Saturday, December 09, 2006


And who's involved? Yep. Jim Black.

This is just a wild guess, but I'm thinking that Netflix is the greatest product-delivery system in the history of the universe. By means of Netflix I was able to see, over the course of a few days, the entire 12 episodes of HBO's 2005 drama series, "Rome." Durn good.

I was long ago obsessed with the ancient world. Chalk it up to boredom on the landlocked plains of West Texas. In high school but more so in college -- where I finally had access to a library -- I delved into everything ancient and monumental. I had encouragement from a raft of big-budget Hollywood movies -- "Quo Vadis" and "The Robe" in grade school, "Ben Hur" and "Spartacus" and Liz Taylor as "Cleopatra" in high school (among many others).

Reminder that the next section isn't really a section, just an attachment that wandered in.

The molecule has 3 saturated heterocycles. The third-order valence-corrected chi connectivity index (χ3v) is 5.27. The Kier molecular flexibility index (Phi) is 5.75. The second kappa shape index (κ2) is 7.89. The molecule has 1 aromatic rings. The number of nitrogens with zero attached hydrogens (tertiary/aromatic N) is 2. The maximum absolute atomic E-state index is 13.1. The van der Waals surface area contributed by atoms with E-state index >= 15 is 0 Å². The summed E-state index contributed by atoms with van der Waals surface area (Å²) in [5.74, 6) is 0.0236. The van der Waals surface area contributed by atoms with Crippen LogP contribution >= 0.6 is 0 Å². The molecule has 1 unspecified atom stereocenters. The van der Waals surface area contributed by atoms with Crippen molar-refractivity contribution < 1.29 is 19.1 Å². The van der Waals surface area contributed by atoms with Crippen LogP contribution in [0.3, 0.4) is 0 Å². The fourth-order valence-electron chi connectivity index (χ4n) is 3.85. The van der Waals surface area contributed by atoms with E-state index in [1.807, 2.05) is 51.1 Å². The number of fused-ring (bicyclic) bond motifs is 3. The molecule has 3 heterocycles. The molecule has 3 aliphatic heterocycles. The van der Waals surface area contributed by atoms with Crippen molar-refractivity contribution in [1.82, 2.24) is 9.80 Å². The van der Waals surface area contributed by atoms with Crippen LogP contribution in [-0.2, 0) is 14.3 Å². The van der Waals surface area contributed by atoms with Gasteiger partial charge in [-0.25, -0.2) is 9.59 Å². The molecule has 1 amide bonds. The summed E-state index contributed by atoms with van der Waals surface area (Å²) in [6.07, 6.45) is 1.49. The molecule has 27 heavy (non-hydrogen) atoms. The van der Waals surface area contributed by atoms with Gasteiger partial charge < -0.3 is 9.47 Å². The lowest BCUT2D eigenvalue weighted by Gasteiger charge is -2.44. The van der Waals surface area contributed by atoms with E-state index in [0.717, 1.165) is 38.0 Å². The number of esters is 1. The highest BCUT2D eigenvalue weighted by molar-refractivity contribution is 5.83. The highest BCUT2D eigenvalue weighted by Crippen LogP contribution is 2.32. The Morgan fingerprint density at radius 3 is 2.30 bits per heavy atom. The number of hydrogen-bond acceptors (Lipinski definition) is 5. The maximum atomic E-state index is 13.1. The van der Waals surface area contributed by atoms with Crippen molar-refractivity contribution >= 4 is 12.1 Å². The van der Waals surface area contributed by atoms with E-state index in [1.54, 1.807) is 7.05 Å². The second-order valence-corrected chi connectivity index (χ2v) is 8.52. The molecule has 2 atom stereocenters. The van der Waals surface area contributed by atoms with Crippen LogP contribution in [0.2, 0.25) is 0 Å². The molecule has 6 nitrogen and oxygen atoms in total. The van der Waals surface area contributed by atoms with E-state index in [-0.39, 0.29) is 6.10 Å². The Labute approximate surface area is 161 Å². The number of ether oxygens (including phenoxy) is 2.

Let's be honest. The ancient Rome virus actually first infected me in a church pew. We went to church three times a week. The world of Jesus was constantly pictured for us, from paper-cutouts-on-flannel-board Sunday School lessons to the story-telling of the preacher -- often hyper-realistic renditions of the Crucifixion, down to the nails going slowly into Christ-flesh.

Lotta Roman soldiers, not to mention Pontius Pilate, figured prominently. They were symbols of the dangerously non-Christian.

In other words, Hollywood Romans put baking soda into my teenaged Christian flour. While those movies reinforced my Christian sense of exclusivity (certain people were going straight to hell) on the one hand (get a load of those effete emperors, Jay Robinson in "The Robe" and Peter Ustinov in "Quo Vadis"), the spectacle of that whole opulent world fizzed my bottled religion.

(What makes a tourist, after all? George F. Will said it: "Something in us is drawn toward what we are ashamed of being drawn toward.")